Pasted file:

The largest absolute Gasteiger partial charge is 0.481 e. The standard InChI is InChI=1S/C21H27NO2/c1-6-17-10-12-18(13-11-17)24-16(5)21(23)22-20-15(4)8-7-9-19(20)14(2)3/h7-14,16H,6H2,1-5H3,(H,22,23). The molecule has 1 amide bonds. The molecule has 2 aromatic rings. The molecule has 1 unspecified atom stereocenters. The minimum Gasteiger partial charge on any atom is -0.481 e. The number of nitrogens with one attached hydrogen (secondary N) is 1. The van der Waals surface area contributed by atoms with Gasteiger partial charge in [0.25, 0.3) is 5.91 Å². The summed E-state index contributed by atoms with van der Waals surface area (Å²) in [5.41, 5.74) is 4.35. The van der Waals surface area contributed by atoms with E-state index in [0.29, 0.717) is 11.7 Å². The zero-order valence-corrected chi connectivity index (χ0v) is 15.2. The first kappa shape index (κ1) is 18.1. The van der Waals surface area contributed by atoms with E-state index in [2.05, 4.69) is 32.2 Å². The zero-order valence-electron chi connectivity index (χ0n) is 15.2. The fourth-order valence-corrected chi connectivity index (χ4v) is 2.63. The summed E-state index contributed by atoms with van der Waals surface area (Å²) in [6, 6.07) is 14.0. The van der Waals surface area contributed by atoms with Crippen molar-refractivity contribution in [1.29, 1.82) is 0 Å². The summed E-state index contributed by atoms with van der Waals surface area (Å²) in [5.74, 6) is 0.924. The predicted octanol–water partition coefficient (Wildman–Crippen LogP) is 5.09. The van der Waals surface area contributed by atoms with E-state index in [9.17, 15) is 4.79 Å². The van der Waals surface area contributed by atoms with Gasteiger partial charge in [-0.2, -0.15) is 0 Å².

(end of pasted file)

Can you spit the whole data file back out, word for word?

The largest absolute Gasteiger partial charge is 0.481 e. The standard InChI is InChI=1S/C21H27NO2/c1-6-17-10-12-18(13-11-17)24-16(5)21(23)22-20-15(4)8-7-9-19(20)14(2)3/h7-14,16H,6H2,1-5H3,(H,22,23). The molecule has 1 amide bonds. The molecule has 2 aromatic rings. The molecule has 1 unspecified atom stereocenters. The minimum Gasteiger partial charge on any atom is -0.481 e. The number of nitrogens with one attached hydrogen (secondary N) is 1. The van der Waals surface area contributed by atoms with Gasteiger partial charge in [0.25, 0.3) is 5.91 Å². The summed E-state index contributed by atoms with van der Waals surface area (Å²) in [5.41, 5.74) is 4.35. The van der Waals surface area contributed by atoms with E-state index in [0.29, 0.717) is 11.7 Å². The zero-order valence-corrected chi connectivity index (χ0v) is 15.2. The first kappa shape index (κ1) is 18.1. The van der Waals surface area contributed by atoms with E-state index in [2.05, 4.69) is 32.2 Å². The zero-order valence-electron chi connectivity index (χ0n) is 15.2. The fourth-order valence-corrected chi connectivity index (χ4v) is 2.63. The summed E-state index contributed by atoms with van der Waals surface area (Å²) in [6, 6.07) is 14.0. The van der Waals surface area contributed by atoms with Crippen molar-refractivity contribution in [1.29, 1.82) is 0 Å². The summed E-state index contributed by atoms with van der Waals surface area (Å²) in [5.74, 6) is 0.924. The predicted octanol–water partition coefficient (Wildman–Crippen LogP) is 5.09. The van der Waals surface area contributed by atoms with E-state index in [9.17, 15) is 4.79 Å². The van der Waals surface area contributed by atoms with Gasteiger partial charge in [-0.2, -0.15) is 0 Å².